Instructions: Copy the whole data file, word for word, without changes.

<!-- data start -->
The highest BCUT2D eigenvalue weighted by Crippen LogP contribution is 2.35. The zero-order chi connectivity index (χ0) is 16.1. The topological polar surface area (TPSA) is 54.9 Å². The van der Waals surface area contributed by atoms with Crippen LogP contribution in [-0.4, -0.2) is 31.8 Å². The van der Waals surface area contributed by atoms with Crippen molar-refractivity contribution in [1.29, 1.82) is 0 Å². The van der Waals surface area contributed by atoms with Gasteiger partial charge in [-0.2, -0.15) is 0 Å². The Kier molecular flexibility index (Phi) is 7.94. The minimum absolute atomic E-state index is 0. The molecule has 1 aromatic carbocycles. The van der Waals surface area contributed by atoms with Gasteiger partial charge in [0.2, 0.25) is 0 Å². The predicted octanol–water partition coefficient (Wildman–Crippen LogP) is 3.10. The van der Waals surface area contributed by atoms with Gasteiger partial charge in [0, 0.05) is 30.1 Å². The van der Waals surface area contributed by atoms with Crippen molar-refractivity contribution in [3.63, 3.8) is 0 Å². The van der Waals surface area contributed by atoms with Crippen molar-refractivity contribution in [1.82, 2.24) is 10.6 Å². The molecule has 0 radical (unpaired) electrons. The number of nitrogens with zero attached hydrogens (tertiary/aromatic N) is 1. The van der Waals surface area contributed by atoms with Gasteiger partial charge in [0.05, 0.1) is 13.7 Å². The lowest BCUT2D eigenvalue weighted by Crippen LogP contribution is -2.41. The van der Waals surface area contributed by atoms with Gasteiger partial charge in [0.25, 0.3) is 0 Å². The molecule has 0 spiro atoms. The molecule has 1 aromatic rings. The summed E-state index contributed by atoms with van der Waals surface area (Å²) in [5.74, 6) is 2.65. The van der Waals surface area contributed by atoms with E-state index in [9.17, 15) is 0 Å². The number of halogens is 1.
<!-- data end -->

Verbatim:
The highest BCUT2D eigenvalue weighted by Crippen LogP contribution is 2.35. The zero-order chi connectivity index (χ0) is 16.1. The topological polar surface area (TPSA) is 54.9 Å². The van der Waals surface area contributed by atoms with Crippen LogP contribution in [-0.4, -0.2) is 31.8 Å². The van der Waals surface area contributed by atoms with Crippen molar-refractivity contribution in [1.29, 1.82) is 0 Å². The van der Waals surface area contributed by atoms with Gasteiger partial charge in [-0.2, -0.15) is 0 Å². The Kier molecular flexibility index (Phi) is 7.94. The minimum absolute atomic E-state index is 0. The molecule has 1 aromatic carbocycles. The van der Waals surface area contributed by atoms with Gasteiger partial charge in [0.2, 0.25) is 0 Å². The predicted octanol–water partition coefficient (Wildman–Crippen LogP) is 3.10. The van der Waals surface area contributed by atoms with Gasteiger partial charge in [0, 0.05) is 30.1 Å². The van der Waals surface area contributed by atoms with Crippen molar-refractivity contribution in [3.63, 3.8) is 0 Å². The van der Waals surface area contributed by atoms with Crippen molar-refractivity contribution in [1.82, 2.24) is 10.6 Å². The molecule has 0 radical (unpaired) electrons. The number of nitrogens with zero attached hydrogens (tertiary/aromatic N) is 1. The van der Waals surface area contributed by atoms with Gasteiger partial charge in [0.05, 0.1) is 13.7 Å². The lowest BCUT2D eigenvalue weighted by Crippen LogP contribution is -2.41. The van der Waals surface area contributed by atoms with Gasteiger partial charge in [0.25, 0.3) is 0 Å². The molecule has 0 spiro atoms. The molecule has 1 aromatic rings. The summed E-state index contributed by atoms with van der Waals surface area (Å²) in [5.74, 6) is 2.65. The van der Waals surface area contributed by atoms with E-state index in [9.17, 15) is 0 Å². The number of halogens is 1.